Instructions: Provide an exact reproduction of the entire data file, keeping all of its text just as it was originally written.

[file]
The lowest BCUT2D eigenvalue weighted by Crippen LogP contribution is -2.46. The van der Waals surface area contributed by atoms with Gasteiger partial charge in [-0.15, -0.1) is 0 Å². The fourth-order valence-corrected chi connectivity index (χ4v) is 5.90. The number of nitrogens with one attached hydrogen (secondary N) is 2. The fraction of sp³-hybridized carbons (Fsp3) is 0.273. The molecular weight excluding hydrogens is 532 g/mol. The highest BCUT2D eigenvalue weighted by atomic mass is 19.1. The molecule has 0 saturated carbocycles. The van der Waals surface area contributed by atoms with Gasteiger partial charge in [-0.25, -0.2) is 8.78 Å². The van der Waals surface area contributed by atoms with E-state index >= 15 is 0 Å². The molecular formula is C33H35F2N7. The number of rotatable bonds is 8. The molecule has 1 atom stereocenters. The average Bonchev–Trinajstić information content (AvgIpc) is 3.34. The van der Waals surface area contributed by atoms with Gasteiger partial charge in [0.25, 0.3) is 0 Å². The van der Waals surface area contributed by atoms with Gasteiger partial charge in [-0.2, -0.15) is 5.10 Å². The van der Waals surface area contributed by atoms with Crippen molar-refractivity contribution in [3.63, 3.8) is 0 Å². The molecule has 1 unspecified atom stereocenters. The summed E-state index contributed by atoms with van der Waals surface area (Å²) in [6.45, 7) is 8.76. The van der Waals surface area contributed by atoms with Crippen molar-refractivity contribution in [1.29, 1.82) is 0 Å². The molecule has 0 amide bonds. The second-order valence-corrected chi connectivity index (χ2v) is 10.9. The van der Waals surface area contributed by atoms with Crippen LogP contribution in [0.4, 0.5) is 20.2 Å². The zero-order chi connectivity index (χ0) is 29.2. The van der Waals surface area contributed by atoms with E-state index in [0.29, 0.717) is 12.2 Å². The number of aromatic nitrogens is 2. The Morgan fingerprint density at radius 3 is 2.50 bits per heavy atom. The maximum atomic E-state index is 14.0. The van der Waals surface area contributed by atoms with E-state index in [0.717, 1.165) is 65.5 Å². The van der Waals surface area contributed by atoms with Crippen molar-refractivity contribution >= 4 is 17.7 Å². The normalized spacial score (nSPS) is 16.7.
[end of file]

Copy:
The lowest BCUT2D eigenvalue weighted by Crippen LogP contribution is -2.46. The van der Waals surface area contributed by atoms with Gasteiger partial charge in [-0.15, -0.1) is 0 Å². The fourth-order valence-corrected chi connectivity index (χ4v) is 5.90. The number of nitrogens with one attached hydrogen (secondary N) is 2. The fraction of sp³-hybridized carbons (Fsp3) is 0.273. The molecular weight excluding hydrogens is 532 g/mol. The highest BCUT2D eigenvalue weighted by atomic mass is 19.1. The molecule has 0 saturated carbocycles. The van der Waals surface area contributed by atoms with Gasteiger partial charge in [-0.25, -0.2) is 8.78 Å². The van der Waals surface area contributed by atoms with E-state index >= 15 is 0 Å². The molecular formula is C33H35F2N7. The number of rotatable bonds is 8. The molecule has 1 atom stereocenters. The average Bonchev–Trinajstić information content (AvgIpc) is 3.34. The van der Waals surface area contributed by atoms with Gasteiger partial charge in [0.25, 0.3) is 0 Å². The van der Waals surface area contributed by atoms with Gasteiger partial charge in [-0.2, -0.15) is 5.10 Å². The van der Waals surface area contributed by atoms with Crippen molar-refractivity contribution in [3.63, 3.8) is 0 Å². The molecule has 1 unspecified atom stereocenters. The summed E-state index contributed by atoms with van der Waals surface area (Å²) in [6.45, 7) is 8.76. The van der Waals surface area contributed by atoms with Crippen molar-refractivity contribution in [1.29, 1.82) is 0 Å². The molecule has 0 amide bonds. The second-order valence-corrected chi connectivity index (χ2v) is 10.9. The van der Waals surface area contributed by atoms with Crippen LogP contribution in [0.4, 0.5) is 20.2 Å². The zero-order chi connectivity index (χ0) is 29.2. The van der Waals surface area contributed by atoms with E-state index in [0.29, 0.717) is 12.2 Å². The number of aromatic nitrogens is 2. The Morgan fingerprint density at radius 3 is 2.50 bits per heavy atom. The maximum atomic E-state index is 14.0. The van der Waals surface area contributed by atoms with E-state index in [0.717, 1.165) is 65.5 Å². The van der Waals surface area contributed by atoms with Crippen molar-refractivity contribution >= 4 is 17.7 Å². The normalized spacial score (nSPS) is 16.7.